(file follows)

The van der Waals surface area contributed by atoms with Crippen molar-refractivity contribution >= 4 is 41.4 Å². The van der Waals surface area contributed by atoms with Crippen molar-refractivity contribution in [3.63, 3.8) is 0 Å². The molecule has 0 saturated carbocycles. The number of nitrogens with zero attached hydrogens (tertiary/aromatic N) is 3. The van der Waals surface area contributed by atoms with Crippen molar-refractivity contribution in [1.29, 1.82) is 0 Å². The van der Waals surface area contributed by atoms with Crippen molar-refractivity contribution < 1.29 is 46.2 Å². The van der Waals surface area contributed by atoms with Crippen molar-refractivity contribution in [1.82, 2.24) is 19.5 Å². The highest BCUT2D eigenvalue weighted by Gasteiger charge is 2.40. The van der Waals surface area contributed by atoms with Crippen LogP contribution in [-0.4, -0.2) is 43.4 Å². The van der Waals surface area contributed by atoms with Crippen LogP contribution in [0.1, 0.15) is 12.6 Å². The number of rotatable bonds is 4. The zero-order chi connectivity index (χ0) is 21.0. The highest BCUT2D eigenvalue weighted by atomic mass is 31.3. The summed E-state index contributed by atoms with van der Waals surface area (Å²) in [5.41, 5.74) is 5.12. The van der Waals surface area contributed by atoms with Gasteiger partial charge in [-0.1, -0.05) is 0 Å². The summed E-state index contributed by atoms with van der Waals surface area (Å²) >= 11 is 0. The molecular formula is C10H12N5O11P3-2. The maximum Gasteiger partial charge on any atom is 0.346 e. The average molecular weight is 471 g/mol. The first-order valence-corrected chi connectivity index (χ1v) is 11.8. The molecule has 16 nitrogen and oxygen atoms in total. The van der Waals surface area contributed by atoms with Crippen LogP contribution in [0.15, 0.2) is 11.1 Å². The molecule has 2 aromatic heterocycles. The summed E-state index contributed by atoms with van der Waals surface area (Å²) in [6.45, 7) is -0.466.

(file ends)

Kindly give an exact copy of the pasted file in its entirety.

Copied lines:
The van der Waals surface area contributed by atoms with Crippen molar-refractivity contribution >= 4 is 41.4 Å². The van der Waals surface area contributed by atoms with Crippen molar-refractivity contribution in [3.63, 3.8) is 0 Å². The molecule has 0 saturated carbocycles. The number of nitrogens with zero attached hydrogens (tertiary/aromatic N) is 3. The van der Waals surface area contributed by atoms with Crippen molar-refractivity contribution in [1.29, 1.82) is 0 Å². The van der Waals surface area contributed by atoms with Crippen molar-refractivity contribution < 1.29 is 46.2 Å². The van der Waals surface area contributed by atoms with Crippen molar-refractivity contribution in [1.82, 2.24) is 19.5 Å². The highest BCUT2D eigenvalue weighted by Gasteiger charge is 2.40. The van der Waals surface area contributed by atoms with Crippen LogP contribution in [-0.4, -0.2) is 43.4 Å². The van der Waals surface area contributed by atoms with Crippen LogP contribution in [0.1, 0.15) is 12.6 Å². The number of rotatable bonds is 4. The zero-order chi connectivity index (χ0) is 21.0. The highest BCUT2D eigenvalue weighted by atomic mass is 31.3. The summed E-state index contributed by atoms with van der Waals surface area (Å²) in [5.41, 5.74) is 5.12. The van der Waals surface area contributed by atoms with Gasteiger partial charge in [-0.1, -0.05) is 0 Å². The summed E-state index contributed by atoms with van der Waals surface area (Å²) >= 11 is 0. The molecular formula is C10H12N5O11P3-2. The maximum Gasteiger partial charge on any atom is 0.346 e. The average molecular weight is 471 g/mol. The first-order valence-corrected chi connectivity index (χ1v) is 11.8. The molecule has 16 nitrogen and oxygen atoms in total. The van der Waals surface area contributed by atoms with Crippen LogP contribution in [0.15, 0.2) is 11.1 Å². The molecule has 2 aromatic heterocycles. The summed E-state index contributed by atoms with van der Waals surface area (Å²) in [6.45, 7) is -0.466.